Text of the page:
Research Report

Impact of High Dose of Gamma Radiation on Field Collected Aedes aegypti  

Kiran Bala Bhuyan , Tapan Kumar Barik
P.G. Department of Zoology, Berhampur University, Berhampur-760007, Odisha, India
Author    Correspondence author
Journal of Mosquito Research, 2016, Vol. 6, No. 11   doi: 10.5376/JMR.2016.06.0011
Received: 04 Feb., 2016    Accepted: 17 Mar., 2016    Published: 25 Apr., 2016
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This is an open access article published under the terms of the Creative Commons Attribution License, which permits unrestricted use, distribution, and reproduction in any medium, provided the original work is properly cited.
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Bhuyan K.B., and Barik T.K., 2016, Impact of High Dose of Gamma Radiation on Field Collected Aedes aegypti, Journal of Mosquito Research, 6(11): 1-6 (doi: 10.5376/jmr.2016.06.0011)

Abstract

Mosquitoes that transmit pathogens to humans received much attention during last few decades. Aedes aegypti causes certain diseases like dengue, yellow fever andchikungunya. There are no effective vaccines and drugs available for those diseases. The control of Aedes aegypti is the only effective way for prophylyxis from this disease. Radiation has played an important role in insect pest management. To determine the radio sensitivity, an experiment was conducted to understand the effect of γ - radiation at higher doses on immature stages of Aedes aegypti. One day old pupae were irradiated with variable doses between 100Gy to 1000Gy to study the pupal viability, adult emergence and development of malformation if any. The dose response curve between the pupal viability and dose was determined and there was a marked difference in radiation sensitivity. It was observed that the pupal viability decreased with increase in radiation dose in dose dependent manner. Pupal viability of about 99.2%, 61.4%, 42.5%, 13.4%, 7.5%, 6.7% and 3.9% was found after exposure to gamma radiation at 100Gy, 250Gy, 400Gy, 550Gy, 700Gy, 850Gy and 1000Gy respectively. Similarly, adult emergence was also drastically affected by radiation exposure. The percent adult emergence from irradiated  pupae were about 99.2%, 61.3%, 42.4%, 13.4%, 7.2%, 6.4%, and 3.0% at 100Gy, 250Gy, 400Gy, 550Gy, 700Gy, 850Gy and 1000Gy respectively. Morphological deformities on both pupae and adult of Aedes aegypti were noticed after irradiation indicates the somatic damage of pupae and adults. It was observed that head, thorax and part of the abdomen with fore wings were released but the rest of the body still attached to the puparia. Similarly, few malformed adults with curled legs, crumpled wings and with curved abdomen were obtained due to the effects of high dose of gamma radiation at 400Gy and above.

Keywords
Aedes aegypti; Mosquito; Gamma Radiation; Doses

 1 Introduction

Mosquito (class-Insecta, order-Diptera) vectors are mainly responsible for transmitting certain diseases like malaria, dengue, chikungunya, Japanese encephalitis, yellow fever, lymphatic filariasis (Rozendal, 1997; Barik et al., 2012). It has been estimated that 3,900 million people in 128 countries are at risk of infection with dengue viruses (WHO, 2015). In India, transmission of dengue and chikungunya is increasing day by day throughout the country. About 97,740 dengue cases and 26,912 chikungunya cases are reported in India during 2015 (NVBDCP, 2015). Aedes aegypti is the principal vector of dengue and chikungunya for which there is no approved vaccine or medication (Shelly and McInnis, 2011). Although the biological and chemical methods show some notable success in mosquito control but in some cases it has not been sustainable in the long-term due to their insecticide resistance, re-invasion, and environmental damage (Wilke et al., 2009). Potential applications for reducing transmission of mosquito-borne diseases by releasing genetically modified mosquitoes have undergone extensive research (Boete and Koella, 2003; Cattevuccia et al., 2003).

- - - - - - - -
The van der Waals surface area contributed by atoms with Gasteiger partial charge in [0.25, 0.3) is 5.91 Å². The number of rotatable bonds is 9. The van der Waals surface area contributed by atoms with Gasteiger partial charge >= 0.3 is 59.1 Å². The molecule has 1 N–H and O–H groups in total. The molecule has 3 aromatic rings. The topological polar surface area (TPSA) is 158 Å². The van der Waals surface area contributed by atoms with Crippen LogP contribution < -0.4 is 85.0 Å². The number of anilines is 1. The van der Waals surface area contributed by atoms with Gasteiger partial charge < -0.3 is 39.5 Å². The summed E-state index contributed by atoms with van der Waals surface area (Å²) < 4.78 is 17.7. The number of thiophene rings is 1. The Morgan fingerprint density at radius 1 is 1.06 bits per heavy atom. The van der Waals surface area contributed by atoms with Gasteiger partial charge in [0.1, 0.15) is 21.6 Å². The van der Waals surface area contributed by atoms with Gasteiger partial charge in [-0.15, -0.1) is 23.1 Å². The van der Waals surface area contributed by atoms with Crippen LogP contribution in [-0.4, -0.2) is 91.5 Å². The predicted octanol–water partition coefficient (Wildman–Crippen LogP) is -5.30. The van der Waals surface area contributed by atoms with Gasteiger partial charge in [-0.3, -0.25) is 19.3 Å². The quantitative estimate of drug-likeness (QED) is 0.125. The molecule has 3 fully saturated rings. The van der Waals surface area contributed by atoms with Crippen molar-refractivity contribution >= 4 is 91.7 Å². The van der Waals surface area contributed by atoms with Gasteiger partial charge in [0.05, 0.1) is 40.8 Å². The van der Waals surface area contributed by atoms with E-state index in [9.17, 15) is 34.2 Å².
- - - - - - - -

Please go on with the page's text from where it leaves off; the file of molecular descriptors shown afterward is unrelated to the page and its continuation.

Use of various radiation techniques in entomology have considerably contributed to insect pest management since the last four decades. Nuclear techniques (Sterile Insect Technique and F1 sterility) have been used successfully against a number of pest species such as Mediterranean fruit fly Ceratitis capitata (Wiedemann), melon fly Bactrocera cucurbitae (Coquilett), pink bollworm Pectinophora gossypiella (Saunders), codling moth Cydia pomonella (L.) and tsetse fly Glossina austeni Newstead (Tan, 2000; Wyss, 2000; Hendrichs et al., 2005; Klassen and Curtis, 2005).

 

In the present investigation, we tried to investigate the effect of gamma radiation at higher doses on pupal viability, adult emergence and malformation if any on F1 progeny of field collected Aedes aegypti.

 

2 Materials and Methods

2.1 Mosquito collection

Larvae of Aedes aegypti were collected through dropper from different localities of Berhampur city (17o 48¢ and 23o 34¢ N latitudes and meridians of 80o 24¢ and 87o 29¢ E longitudes) of Odisha state, India and transported to the laboratory for rearing. Identification of field collected Aedes mosquito is done as per the morphological identification keys. All the colonies were maintained in an insectary at a temperature of 25 ± 1oC and relative humidity of 65 ± 5% with 12 hour light and dark photoperiods. The adults were fed on cotton pads soaked in 10% glucose solution and soaked raisins. The larvae were reared in white enamel trays provided with yeast powder and dog biscuit at a ratio of 2:3 as food (Helinski et al., 2006). The amount of food depends upon the number and stage of larvae (Thomas and James, 1997). Blood meals to females were given from swiss mice. The F1 progeny of field collected mosquitoes were taken for the current investigation.